He inhaled the fresh, earthy fragrance of impending rain. The crack of thunder sounded as
droplets began to patter the ground in beat with his boots. He swam through the mugginess, each step determined, each step a liberation from the vapors of the vision. He made for the gardens, steadying his thoughts. Something didn’t feel right.
A commotion drew him to the rows farthest from the keep. Ewan waved frantically toward him. Ewan then crouched by a body, prostrate in the carved garden row.
Domhnall dashed to the scene. Others congregated.
A lass in a simple gown.
He jerked his head at the sight of her hands bound loosely with twine, and a sack over her head. “Sir Montgomerie! Thank the Lord. I came when I heard her scream and—” Ewan’s cheeks were splotched with red, his eyes wide and confused as he blinked away the rain dripping down the furrows in his forehead.
Domhnall dropped to the ground beside her and ripped the linen sack from her head. His stomach clenched. “Rose! Wake, lass. My God, Rose!”
“Sir, should I lift her?” Ewan knelt, ready for action.
What the hell?
Domhnall’s cowardice to touch people—to help people—shuddered through him with humiliation. Did they all think him an ignorant lout? Did they truly think he held himself higher than them because of his rank? No more. Let the visions take his soul.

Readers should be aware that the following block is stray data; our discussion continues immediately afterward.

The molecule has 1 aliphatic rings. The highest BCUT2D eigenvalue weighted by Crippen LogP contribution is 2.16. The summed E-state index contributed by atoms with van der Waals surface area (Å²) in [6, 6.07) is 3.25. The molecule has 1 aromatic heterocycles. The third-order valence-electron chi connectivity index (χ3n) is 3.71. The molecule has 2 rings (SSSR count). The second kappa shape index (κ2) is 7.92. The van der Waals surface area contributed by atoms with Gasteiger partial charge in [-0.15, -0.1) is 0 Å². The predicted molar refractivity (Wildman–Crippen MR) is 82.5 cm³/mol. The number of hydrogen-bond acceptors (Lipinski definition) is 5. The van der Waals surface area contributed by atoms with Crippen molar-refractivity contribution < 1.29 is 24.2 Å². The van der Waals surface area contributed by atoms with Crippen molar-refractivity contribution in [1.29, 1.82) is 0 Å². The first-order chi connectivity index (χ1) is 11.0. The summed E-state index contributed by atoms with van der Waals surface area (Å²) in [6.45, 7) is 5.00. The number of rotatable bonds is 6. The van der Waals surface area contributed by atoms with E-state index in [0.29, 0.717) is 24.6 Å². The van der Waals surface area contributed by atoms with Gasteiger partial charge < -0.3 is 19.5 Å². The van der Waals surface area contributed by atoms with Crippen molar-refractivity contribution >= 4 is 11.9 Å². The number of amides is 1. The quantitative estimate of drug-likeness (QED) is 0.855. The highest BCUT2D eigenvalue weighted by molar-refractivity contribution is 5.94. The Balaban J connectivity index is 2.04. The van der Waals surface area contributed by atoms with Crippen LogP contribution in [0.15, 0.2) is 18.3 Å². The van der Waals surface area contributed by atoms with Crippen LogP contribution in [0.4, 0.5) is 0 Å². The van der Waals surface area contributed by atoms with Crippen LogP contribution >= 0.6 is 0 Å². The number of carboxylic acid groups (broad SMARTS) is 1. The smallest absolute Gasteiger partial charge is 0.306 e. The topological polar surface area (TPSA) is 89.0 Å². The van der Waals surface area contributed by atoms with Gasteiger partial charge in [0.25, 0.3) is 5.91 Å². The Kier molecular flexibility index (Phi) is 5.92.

He loosened the twine around her wrists and gathered her into his lap, lifting her up from the muddy ground. He was tired of being idle and looking like a haughty nobleman. Or worse, a dastard who could not face the devil. No more feeding fears.
“Sir, should I fetch a soldier, or watchman—” Ewan sputtered at Domhnall’s action. “I can help.”
“Get the healer. Send him to my bedchamber.” He wasn’t going to drag the poor lass to the servants’ quarters and cause a stir with the celebratory preparations. Cawley would lose his wits if Domhnall brought this extra quandary anywhere remotely close to the kitchen or hall.
“Aye, sir.” Ewan rose.
“No. No, wait. My mother. Get her, please. Send her, with some linens.”
A puzzled frown crinkled Ewan’s brow. “Sir?”
He released an impatient, heavy sigh.
Ewan bowed. “Aye.” He ran toward the keep.
Domhnall swiped tangled wet hair from Rosalie’s forehead. A large, red welt formed on the side of her face, along her cheek. Her skin was chilled. Yet…she felt divine. Smooth, vibrant, and ever silky. Energy prickled his fingertips. The wind rustled in an eddy. To hell with you, Wind. Release your wrath. I don’t care.
He felt for a pulse in her neck. Good.
He’d forgotten what others felt like. Her hands upon his last night had been the stepping-stone. A trickle of need coursed within him. It begged for more. He took a fingertip and gently touched her lips, hovered to assess breathing. He wanted to help her. Protect her. Be with her.
Sensation puddled within his soul like a spicy brewed cider ale on midwinter’s eve. He’d been cold for so long, fearing fire. Fearing touch. Heat melted his resolve.